A new report shows the Volunteer State is among the bottom of states when it comes to caring for its most vulnerable adults.
America’s Health Rankings 2023 Senior Report from United Healthcare ranks Tennessee 42nd in health outcomes for those age 65 and older. Notable challenges include a high prevalence of frequent mental distress, drug deaths, smoking, lack of physical activity, and increased poverty.
Michele Johnson, executive director of the Tennessee Justice Center, said elected leaders are not focused on creating policies to serve all Tennesseans.
“We need to have elected officials to roll up their sleeves and address the health care infrastructure,” Johnson said. “Expanding Medicaid is vitally important not just for people who are in the coverage gap, which it is important for them, but it’s important for older Tennessee because we have health care deserts.”
Tennessee is among 11 states to not expand Medicaid. Johnson noted some states are six times more likely to lose a hospital when they have not expanded Medicaid, and she believes expanding Medicaid would strengthen the state’s health care infrastructure and economy.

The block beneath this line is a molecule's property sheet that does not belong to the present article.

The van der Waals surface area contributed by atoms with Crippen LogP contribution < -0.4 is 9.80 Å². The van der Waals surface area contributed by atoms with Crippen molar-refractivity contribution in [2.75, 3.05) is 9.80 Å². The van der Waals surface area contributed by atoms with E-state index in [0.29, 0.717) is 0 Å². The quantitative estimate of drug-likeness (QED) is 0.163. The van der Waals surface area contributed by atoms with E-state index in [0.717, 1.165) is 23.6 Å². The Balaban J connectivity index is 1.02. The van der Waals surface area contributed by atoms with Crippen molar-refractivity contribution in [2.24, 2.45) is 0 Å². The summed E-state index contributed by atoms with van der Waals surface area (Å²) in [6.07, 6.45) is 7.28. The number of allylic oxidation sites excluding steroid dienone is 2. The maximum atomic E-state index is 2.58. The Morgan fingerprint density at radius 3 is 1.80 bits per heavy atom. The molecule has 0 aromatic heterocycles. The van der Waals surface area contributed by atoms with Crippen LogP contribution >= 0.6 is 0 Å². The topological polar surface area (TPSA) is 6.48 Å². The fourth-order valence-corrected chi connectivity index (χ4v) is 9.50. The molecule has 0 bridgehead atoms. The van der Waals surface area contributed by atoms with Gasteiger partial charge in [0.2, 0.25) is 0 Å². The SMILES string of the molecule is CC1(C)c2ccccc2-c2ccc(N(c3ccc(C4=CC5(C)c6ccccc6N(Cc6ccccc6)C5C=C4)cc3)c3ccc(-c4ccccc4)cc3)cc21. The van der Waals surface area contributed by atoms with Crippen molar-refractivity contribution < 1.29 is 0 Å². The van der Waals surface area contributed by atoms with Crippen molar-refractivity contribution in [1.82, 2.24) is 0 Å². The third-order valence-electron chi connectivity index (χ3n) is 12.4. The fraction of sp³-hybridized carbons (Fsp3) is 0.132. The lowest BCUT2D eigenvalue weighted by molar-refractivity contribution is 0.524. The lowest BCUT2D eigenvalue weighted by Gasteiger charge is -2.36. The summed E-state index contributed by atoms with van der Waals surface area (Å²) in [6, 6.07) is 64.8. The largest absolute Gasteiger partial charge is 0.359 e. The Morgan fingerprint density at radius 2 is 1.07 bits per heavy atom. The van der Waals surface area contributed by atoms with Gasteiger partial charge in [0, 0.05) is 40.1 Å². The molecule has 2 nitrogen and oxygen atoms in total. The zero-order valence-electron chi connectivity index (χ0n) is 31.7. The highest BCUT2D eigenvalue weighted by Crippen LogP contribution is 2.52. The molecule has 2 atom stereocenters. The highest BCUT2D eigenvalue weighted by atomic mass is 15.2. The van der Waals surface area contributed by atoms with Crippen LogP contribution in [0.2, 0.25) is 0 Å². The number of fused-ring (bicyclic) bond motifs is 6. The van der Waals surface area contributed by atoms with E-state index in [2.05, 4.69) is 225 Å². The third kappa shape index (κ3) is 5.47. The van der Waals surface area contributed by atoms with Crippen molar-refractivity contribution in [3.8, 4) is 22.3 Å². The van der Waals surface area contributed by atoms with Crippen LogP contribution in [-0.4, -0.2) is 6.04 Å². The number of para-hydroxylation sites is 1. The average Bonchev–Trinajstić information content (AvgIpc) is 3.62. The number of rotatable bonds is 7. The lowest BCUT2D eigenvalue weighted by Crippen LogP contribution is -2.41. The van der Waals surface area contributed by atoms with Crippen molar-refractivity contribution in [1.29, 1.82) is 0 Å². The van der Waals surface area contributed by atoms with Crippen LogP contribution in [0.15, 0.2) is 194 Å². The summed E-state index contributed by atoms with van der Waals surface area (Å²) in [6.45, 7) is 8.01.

Johnson is also concerned about the unwinding of the public health emergency, which is in the process of re-determining health care for older Tennesseans. She contended state leaders should make it simple and ensure it protects seniors.
“This should be a fair process that is simple and lacking in bureaucracy as possible,” Johnson said. “And unfortunately that right now we’re really concerned like hundreds of thousands of people, including seniors, will go without health care, not because they’re not eligible but because the process is just so daunting.”
The report found about 10% of Tennessee adults age 65 and older are living in poverty.
Dr. Rhonda Randall, chief medical officer of Employer and Individual for United Healthcare, said the comprehensive report found poverty increased overall by 10% between 2019 and 2021.
“We know that’s really important because it has impacts on how much of their dollars are they spending on housing, food, medical care and more,” Randall said. “We want to make sure that not only are we seeing that number decrease, where seniors are living in poverty that the communities are aware of it.”
Randall noted because of the pandemic, they saw more seniors receive access to home-delivered meals and seniors who were eligible for the Supplemental Nutritional Assistance Program signed up. She added as we age, nutrition is very important and a decrease in food insecurity by six percent was an improvement, as fewer worried about accessing nutritious food.